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Near East Kingdoms

Ancient Levantine States

 

Salem / Shalem (Jerusalem) (Canaan)

In the mid-third millennium BC, city states began to appear in Syria as people benefited from interaction with Sumer and from improvements in irrigation. Within five hundred years, around 2000 BC, the same process was happening farther south and west, in the Levant, along the Mediterranean coast. Semitic-speaking Canaanite tribes occupied much of the area, creating a patchwork of city states of their own. The Phoenicians (more Canaanites) also occupied parts of this region, eventually founding their own mighty seaborne trading empire.

Today Jerusalem is one of the best-known cities in the world, thanks to its being the spiritual centre of three major related religions, Christianity, Islam, and Judaism. It is located in the Judean Mountains, close to the northern end of the Dead Sea. The area was first occupied at some point in the Copper Age, not long after 4000 BC, and was firmly established as a permanent settlement by West Semitic peoples by about 3000 BC. A small Canaanite city existed by the start of the second millennium BC with its settlement area located on Ophel (later called the 'City of David'), a promontory beyond the southern edge of the Temple Mount.

The large, stepped stone structure known as the 'Ophel' was uncovered by archaeologists on the lower Temple Mount in Jerusalem. The term comes from the Mesha stele which was erected by King Mesha of Moab to celebrate his 840 BC victory over Israel. It may refer to a fortified hill. Scholars continue to debate its function and relation to the earlier period of Jerusalem's history under King David (around 1000 BC).

In the Amarna letters, the city was known by its Akkadian name of Urušalim (uru-shalim), but what seems to have been its original name, Shalem ('in harmony, peace') with the prefix 'Yeru', may mean 'perfect city'. This predates the name 'habiru-shalem' which was supposedly given to the city when it was conquered by the Israelites in the twelfth century BC. However, its known history before the Israelite period is very sketchy. Even identifying 'Salem' with the early site of Jerusalem, while generally accepted, is far from universally so. Robert Cargill especially argues quite eloquently for Salem to be identified with a location near Shechem in the later Judaic kingdom of Samaria. Today what is probably its descendant - the modern city of Jerusalem - sits astride the division between Israel and the Palestinian West Bank.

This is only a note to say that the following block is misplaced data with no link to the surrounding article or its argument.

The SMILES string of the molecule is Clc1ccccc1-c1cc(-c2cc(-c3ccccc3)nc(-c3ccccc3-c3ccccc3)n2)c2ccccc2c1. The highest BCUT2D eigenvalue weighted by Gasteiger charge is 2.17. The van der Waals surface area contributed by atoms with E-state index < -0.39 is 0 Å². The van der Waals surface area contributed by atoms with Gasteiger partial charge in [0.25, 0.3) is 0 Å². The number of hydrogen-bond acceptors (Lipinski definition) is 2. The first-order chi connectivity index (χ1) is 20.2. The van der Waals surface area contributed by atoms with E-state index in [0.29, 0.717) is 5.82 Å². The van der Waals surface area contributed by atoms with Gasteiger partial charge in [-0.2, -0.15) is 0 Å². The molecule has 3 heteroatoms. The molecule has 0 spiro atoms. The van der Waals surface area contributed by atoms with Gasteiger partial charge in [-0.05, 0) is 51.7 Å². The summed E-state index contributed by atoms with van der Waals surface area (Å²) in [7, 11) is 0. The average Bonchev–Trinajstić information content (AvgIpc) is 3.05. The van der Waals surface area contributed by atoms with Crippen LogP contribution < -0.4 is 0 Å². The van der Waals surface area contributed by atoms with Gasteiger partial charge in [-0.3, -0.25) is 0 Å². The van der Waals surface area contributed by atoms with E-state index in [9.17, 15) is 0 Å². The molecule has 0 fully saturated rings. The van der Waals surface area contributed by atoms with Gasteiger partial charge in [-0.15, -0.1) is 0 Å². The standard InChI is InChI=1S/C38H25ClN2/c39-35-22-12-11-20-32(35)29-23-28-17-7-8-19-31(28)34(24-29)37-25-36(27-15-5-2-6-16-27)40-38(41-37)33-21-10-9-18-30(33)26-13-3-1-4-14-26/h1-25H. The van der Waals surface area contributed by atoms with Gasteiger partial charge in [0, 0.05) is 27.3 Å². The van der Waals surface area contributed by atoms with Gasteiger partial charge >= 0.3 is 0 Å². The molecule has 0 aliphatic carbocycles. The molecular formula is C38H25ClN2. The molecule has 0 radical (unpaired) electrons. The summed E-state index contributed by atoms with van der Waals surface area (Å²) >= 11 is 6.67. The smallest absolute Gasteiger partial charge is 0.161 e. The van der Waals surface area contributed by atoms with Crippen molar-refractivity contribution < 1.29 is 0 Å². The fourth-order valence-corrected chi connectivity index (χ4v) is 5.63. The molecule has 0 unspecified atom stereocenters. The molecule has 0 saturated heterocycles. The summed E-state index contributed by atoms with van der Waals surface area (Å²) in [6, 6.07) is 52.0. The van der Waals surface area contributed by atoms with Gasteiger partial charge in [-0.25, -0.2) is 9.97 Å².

Phoenicians shifting cedarwood from shore to land

(Information by Peter Kessler, with additional information from The Amarna Letters, William L Moran, 1992, from the Illustrated Dictionary & Concordance of the Bible, Geoffrey Wigoder (Gen Ed, 1986), from the BBC documentary series, Jerusalem: The Making of a Holy City, first broadcast on 19 April 2016, from Melchizedek, King of Sodom: How Scribes Invented the Biblical Priest-King, Robert R Cargill (Oxford Scholarship Online, 2019), and from External Link: Jerusalem (Ancient History Encyclopaedia).)

by c.1750 BC

The Old Testament has this period of time as one in which areas of Canaan are being settled by the early Israelites, while many Canaanite and Syrian states are apparently dependencies of Elam for a short time.

Ancient Jerusalem
The ambitious Ophel excavation in Shalem (Jerusalem) has produced many finds, but precious little before the tenth century BC, by which time the city was in Israelite hands

As the Old Testament is written down well over a thousand years after these events, the names become very distorted and are subject to much modern research regarding possible historical equivalents. Outside the cities of the Levant there are populations of habiru, some of which (at least) can probably be equated with the early Israelites.

fl c.1750 BC

Melchizedek / Melchisedech

Priest king of Salem. Identified with traditional founder, Shem.

c.1750 - 1749 BC

After twelve years of paying tribute, the Canaanite 'five cities of the plain' have rebelled against their Elamite masters. However, despite their resistance, the rebellious Canaanite kings and their city states are defeated within a year, including Shinab of Admah, Zoar of Bela, Birsha of Gomorrah, Bera of Sodom, and Shemeber of Zeboiim.

The brief passage in the Old Testament which mentions Melchizedek meeting and thanking the leader of the Israelites, Abraham, for freeing some of his people from captivity at this time has generally been regarded as having originated from a separate source which had been crudely inserted.

Map of Anatolia and Environs 1550 BC
Small cities and minor states which had been founded by the Hittites littered the meeting point between Anatolia and Syria, with Shalem shown as (and equated with) Jerusalem (click or tap on map to view full sized)

This view has been challenged more recently, with some students pointing out that, although the apparent insert is abrupt, it still serves the narrative which would be incomplete without it. Whatever the truth of this, it is Salem's first mention in any source and most Jewish commentators believe that it refers to early Jerusalem.

1453 BC